Islamic Reform, Salafism, and the Salafization of state and society in Southeast Asia


Double Panel

Part 1

Session 9
Thu 09:00-10:30 REC A2.06

Part 2

Session 10
Thu 11:00-12:30 REC A2.06



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Movements of Islamic reform have played pivotal roles in reshaping society, culture and the state in Southeast Asia (as well as elsewhere). In the early twentieth century the dominant form of reform was Islamic modernism as exemplified by the various Kaum Muda movements of the Malay-speaking world and Muhammadiyah, Al-Irsyad and Persis in Indonesia. Modernists criticized what they considered as superstition and advocated the reconciliation of Islam with modern science and technology. They embraced rational debate and easily adopted the ideas of nationalism and democracy.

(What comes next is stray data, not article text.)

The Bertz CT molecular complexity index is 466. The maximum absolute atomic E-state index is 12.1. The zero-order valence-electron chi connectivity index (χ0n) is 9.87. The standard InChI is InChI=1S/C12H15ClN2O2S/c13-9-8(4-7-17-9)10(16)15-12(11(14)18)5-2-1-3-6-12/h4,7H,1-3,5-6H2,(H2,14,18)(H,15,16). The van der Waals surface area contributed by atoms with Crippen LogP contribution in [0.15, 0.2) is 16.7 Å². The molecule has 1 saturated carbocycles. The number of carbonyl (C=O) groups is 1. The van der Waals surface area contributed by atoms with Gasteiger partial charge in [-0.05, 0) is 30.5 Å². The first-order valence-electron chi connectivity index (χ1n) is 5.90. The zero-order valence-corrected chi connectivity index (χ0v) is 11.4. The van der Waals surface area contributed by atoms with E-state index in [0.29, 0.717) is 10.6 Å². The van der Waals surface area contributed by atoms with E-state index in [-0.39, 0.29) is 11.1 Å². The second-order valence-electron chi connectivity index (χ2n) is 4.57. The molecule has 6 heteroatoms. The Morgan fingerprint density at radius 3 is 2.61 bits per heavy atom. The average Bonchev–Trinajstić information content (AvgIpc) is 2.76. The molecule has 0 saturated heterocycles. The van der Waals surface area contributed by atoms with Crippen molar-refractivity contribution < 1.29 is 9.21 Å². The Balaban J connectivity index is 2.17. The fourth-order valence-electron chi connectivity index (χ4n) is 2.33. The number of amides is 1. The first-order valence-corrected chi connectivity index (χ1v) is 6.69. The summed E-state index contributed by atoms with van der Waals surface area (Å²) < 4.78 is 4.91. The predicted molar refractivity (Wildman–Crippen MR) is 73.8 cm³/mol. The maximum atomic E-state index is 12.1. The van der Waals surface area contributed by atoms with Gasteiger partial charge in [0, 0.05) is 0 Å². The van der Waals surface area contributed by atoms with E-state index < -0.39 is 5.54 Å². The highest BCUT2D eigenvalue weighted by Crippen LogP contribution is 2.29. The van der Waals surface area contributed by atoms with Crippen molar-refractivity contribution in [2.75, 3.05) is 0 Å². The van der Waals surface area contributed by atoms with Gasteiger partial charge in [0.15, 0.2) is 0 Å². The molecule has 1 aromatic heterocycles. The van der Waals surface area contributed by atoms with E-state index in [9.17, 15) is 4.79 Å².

From the 1980s onward, various forms of Salafism gained prominence, largely due to the proselytizing efforts of graduates from Islamic universities in the Arabian Gulf. Unlike earlier reformists, “purist” Salafis focused almost exclusively on the purification of religious beliefs and practices, stayed aloof from politics and rejected many aspects of modern culture. Muslim Brotherhood-influenced “political” Salafis shared the purifying spirit but embraced modern science and technology, organization, and active political involvement. Salafis have remained a minority among Muslims all over Southeast Asia but have had a considerable impact on the gradual “Salafization” of Islam, i.e. the increasing scripturalism, the disappearance of many traditional religious practices that were embedded in local culture, and the emulation of Arabized Muslim lifestyles.
This panel will discuss the various modalities of the impact of Salafism on state and society in Southeast Asia’s Muslim-majority and Muslim-minority countries. This includes the impact of Salafi discourse on popular culture, such as the “hijabers” and “hijrah” movements, and engagement of Salafis with the state and the various ways in which the state has de facto supported the Salafization of society.